Re: [asa] A Good Friday Question

From: Merv Bitikofer <>
Date: Sat Apr 11 2009 - 09:38:15 EDT

"For you are dust, and to dust you shall return." (some faster than
others in the case of cremation.)

Jesus doesn't seem to have taught that our immediate physical fates
became suddenly different than what they had always been, though, as we
celebrate tomorrow, our *final* physical fates are now redeemed thanks
to what He did. Perhaps this is more an argument from silence, but I
don't see any scriptural reason to think that the Genesis passage was
repealed. Just given a new ending.

p.s. Of course, Jesus also makes no commentary on the wailing psalms
(like 88) where the psalmist in despair laments that he is like the
'slain in the grave, whom God remembers no more...' and asks whether or
not the dead rise up to praise God; probably presuming a negative answer
for the purpose of his complaint. And Jesus was no stranger to the
literature. "My God, My God, why ..."

George Murphy wrote:
> I Peter 3:18-20 (possibly connected with 4:6) _may_ be relevant here.
> Note, however, that it speaks of what Christ did when "made alive in
> the spirit."
> The Apostles Creed says that Jesus "was crucified, died, and was
> buried. /Descendit ad inferna/. On the third day he rose again."
> The middle phrase was the last to be added to the creed & its
> translation is debated. The traditional version is "He descended into
> hell," while the International Consultation on English Texts
> recommended "He descended to the dead." Whether or not the I Peter
> text supports either version is open to some question. (Note that it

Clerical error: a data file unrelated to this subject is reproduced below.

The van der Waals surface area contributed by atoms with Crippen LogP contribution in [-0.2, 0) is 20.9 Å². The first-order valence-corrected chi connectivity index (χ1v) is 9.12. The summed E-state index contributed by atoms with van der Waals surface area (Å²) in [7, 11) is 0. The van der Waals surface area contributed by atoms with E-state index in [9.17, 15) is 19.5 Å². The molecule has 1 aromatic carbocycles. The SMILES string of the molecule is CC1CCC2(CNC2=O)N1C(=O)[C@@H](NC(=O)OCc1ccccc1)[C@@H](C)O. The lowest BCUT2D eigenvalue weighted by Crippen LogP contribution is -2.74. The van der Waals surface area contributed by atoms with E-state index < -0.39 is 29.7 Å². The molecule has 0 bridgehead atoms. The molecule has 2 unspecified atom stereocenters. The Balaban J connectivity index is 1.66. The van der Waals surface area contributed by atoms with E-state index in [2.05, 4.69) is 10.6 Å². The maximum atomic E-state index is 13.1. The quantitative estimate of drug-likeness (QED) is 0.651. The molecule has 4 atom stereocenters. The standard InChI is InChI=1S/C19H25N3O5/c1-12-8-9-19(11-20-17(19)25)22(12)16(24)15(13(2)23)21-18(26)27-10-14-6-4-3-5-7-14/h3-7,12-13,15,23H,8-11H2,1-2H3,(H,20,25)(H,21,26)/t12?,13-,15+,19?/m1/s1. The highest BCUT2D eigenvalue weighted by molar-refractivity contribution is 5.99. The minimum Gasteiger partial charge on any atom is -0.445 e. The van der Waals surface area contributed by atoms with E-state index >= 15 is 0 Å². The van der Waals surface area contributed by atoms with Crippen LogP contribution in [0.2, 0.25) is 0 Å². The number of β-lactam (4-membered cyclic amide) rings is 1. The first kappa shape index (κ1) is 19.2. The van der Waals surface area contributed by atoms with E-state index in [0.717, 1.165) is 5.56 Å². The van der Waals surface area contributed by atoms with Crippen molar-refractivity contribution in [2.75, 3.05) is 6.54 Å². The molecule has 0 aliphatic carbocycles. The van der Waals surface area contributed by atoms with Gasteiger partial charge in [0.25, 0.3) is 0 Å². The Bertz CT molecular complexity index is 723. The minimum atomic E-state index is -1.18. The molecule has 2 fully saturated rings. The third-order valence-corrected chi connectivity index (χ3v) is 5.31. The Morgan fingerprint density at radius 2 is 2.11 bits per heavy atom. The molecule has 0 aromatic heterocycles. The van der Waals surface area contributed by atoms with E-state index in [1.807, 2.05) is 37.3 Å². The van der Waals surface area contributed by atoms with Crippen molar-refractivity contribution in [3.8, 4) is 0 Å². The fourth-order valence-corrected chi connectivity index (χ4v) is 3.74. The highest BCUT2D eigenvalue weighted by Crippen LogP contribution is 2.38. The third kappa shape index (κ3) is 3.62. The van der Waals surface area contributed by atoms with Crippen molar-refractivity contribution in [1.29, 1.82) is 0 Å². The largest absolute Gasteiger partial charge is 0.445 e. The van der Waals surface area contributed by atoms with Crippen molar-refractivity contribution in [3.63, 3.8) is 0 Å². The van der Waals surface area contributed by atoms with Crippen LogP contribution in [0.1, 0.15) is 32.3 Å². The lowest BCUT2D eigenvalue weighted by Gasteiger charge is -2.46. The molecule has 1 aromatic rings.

> does not use the imagery of "descent.")
> If the creed is read as "descended to the dead" then it says that
> Jesus shared the common fate of all people - a non-trivial statement.
> But it does not say anything about the condition of the dead. Even
> less does the creed say anything about this condition if it is read as
> "descended into hell." & there is even less reason to be dogmatic
> about the condition of the penitent thief. In general, scripture
> tells us a lot less about the human condition between death and
> resurrection than we would like it to, and speculations about souls
> being up in heaven waiting to be reunited with their bodies are just
> that, speculations.
> There has been a good deal of discussion among theologians recently on
> Christ's "descent." I'll give references if any are interested.
> Shalom
> George
> <>
> ----- Original Message -----
> *From:* Don Winterstein <>
> *To:* ASA <> ; Dick Fischer
> <>
> *Sent:* Saturday, April 11, 2009 1:17 AM
> *Subject:* Re: [asa] A Good Friday Question
> Jesus was dead in his grave, the thief was dead somewhere else.
> "Today" meant the same thing it means to all in final throes of
> death, namely, "the next thing you know." Why make a mystery
> out of this? Resurrection is mystery enough.
> Don
> ----- Original Message -----
> *From:* Dick Fischer <>
> *To:* ASA <>
> *Sent:* Friday, April 10, 2009 6:42 PM
> *Subject:* [asa] A Good Friday Question
> We all know the story of the thief on the cross. He was told,
> ". today you will be with me in paradise".(Luke 23:43). That
> day was Friday when Jesus died. Three days later Jesus was
> resurrected. After the resurrection Jesus told Mary, "Do not
> hold on to me, for I have not yet returned to the Father"
> (John 20:17). So where was Jesus and where did the thief go
> when they both died on that Friday?
> Dick Fischer, GPA president
> Genesis Proclaimed Association
> "Finding Harmony in Bible, Science and History"
> <>

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Received on Sat Apr 11 09:38:45 2009

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